Tuesday, December 06, 2011

Barack Obama, Commander-In-Chief

You would expect at least a Republican not to refer to President Obama as commander-in-chief. But there it is: former GWBush speechwriter Michael Gerson, now a columnist for The Washington Post, says the 44th President "fully inhabits the public role of commander in chief."

Barack Obama does inhabit the role of commander-in-chief. But not for me, not for Michael Gerson, and not for you- unless you're currently holding down the fort in Kabul.

The President of the United States, pursuant to Article II, Section 2 of the United States Constitution "shall be Commander in Chief of the Army and Navy of the United States, and of the Militia of the several States, when called into the actual Service of the United States." If commander-in-chief for anyone, President Obama has been commander-chief of Private Bradley Manning, who was serving in the 10th Mountain Division in Baghdad when he was arrested for allegedly passing classified information to the website WikiLeaks. Arrested in October 2009 and held in solitary confinement since July, 2010, Manning now, according to Politico's Josh Gerstein

is demanding that President Barack Obama and Secretary of State Hillary Clinton testify as witnesses at a preliminary hearing set to begin next week.

A defense lawyer for Pfc. Bradley Manning made the request Friday deep in a 20-page list of defense witnesses for a so-called Article 32 hearing scheduled to start Dec. 16 at Fort Meade, Md. The hearing, akin to a probable cause hearing in the civilian justice system, is to consider whether Manning's case should be referred for a full-scale court martial.

Manning's civilian defense attorney, David Coombs, released the request for witnesses Saturday via a posting on his blog. The names of Obama and Clinton were deleted from the version Coombs posted on the internet (and hereon our site). However, their identities are evident from the explanations of why their testimony would be relevant to the case.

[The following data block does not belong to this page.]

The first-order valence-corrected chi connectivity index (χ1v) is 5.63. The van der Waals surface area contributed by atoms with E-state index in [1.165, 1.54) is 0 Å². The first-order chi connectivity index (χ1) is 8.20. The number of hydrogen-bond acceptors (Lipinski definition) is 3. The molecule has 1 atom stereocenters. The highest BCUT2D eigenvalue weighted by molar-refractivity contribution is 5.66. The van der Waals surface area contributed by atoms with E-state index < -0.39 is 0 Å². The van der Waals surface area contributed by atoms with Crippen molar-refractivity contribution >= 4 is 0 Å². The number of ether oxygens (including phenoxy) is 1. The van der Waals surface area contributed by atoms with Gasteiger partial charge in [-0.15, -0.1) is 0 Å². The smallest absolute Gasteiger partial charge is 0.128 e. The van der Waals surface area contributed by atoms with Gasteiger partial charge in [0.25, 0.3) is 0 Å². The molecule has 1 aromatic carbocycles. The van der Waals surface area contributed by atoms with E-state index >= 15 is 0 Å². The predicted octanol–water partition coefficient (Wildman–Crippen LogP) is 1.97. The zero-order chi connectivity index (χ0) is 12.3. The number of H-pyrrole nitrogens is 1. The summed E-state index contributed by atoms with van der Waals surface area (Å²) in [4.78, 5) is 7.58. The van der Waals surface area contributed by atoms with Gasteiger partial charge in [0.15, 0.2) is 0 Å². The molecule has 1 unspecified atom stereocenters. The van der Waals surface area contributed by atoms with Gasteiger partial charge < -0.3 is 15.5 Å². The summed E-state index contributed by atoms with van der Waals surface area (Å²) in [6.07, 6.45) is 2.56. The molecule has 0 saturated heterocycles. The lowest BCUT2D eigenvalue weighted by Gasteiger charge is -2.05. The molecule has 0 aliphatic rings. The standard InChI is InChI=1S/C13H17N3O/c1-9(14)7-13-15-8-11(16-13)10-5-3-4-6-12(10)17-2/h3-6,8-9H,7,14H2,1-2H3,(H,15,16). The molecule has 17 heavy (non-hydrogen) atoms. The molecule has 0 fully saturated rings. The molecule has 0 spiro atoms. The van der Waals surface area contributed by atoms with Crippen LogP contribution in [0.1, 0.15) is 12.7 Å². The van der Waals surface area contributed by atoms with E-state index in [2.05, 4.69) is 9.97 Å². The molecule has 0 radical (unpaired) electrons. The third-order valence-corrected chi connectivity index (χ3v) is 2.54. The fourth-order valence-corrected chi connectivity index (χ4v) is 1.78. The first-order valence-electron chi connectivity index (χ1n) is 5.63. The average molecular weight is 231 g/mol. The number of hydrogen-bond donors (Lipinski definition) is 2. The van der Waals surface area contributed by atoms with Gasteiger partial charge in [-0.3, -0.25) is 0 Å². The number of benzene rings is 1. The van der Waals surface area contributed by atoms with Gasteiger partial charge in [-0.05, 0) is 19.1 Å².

The defense request alleges that comments Obama made about Manning's case — and his guilt — during a political fundraiser in San Francisco in April represent "unlawful command influence" since the president acts as commander in chief of the armed forces.

"Under the Uniform Code of Military Justice (UCMJ), a superior officer in the chain of command is prohibited from saying or doing anything that could influence any decision by a subordinate in how to handle a military justice matter," the defense request says. Obama "made improper comments on 21 April 2011 when he decided to comment on PFC Manning and his case. On that date, he responded to questions regarding PFC Manning's alleged actions by concluding that 'We're a nation of laws. We don't let individuals make their own decisions about how the laws operate. He [PFC Manning] broke the law.'"

Obama made the comments while shaking hands at a fundraiser where some guests earlier burst out in song to protest Manning's treatment. The president's back and forth about Manning was captured on a mobile phone camera.

Coombs said he wants to question Obama about the "nature of his discussions with members of the military regarding this case and whether he has made any other statements that would either influence the prosecution of this case or PFC Manning's right to obtain a fair trial." Manning's defense also wants to ask Obama about the alleged lack of impact of WikiLeaks's disclosure of the leaked U.S. military reports on Afghanistan, as well as open government issues and the phenomenon of overclassification.

Raise your hand if you believe Barack Obama, Private Manning's commander-in-chief, will testify at the preliminary hearing.

No hand appears raised. President Obama is claimed by the mainstream media as our Commander-in-Chief. He appears to have violated the Uniform Code of Military Justice and judged before the fact a criminal matter, likely prejudicing a hearing. And he might be held exempt from testifying.

If President Obama chooses, or is forced, to testify, he will be fulfilling a function in his role as Commander-in-Chief. If he is held exempt (and chooses not to testify), it will make a mockery of Article II, Section 2. And we will welcome the outrage which no doubt would ensue from Michele Bachmann and other tea party supporters who claim a fidelity to the United States Constitution unrivaled by anyone.

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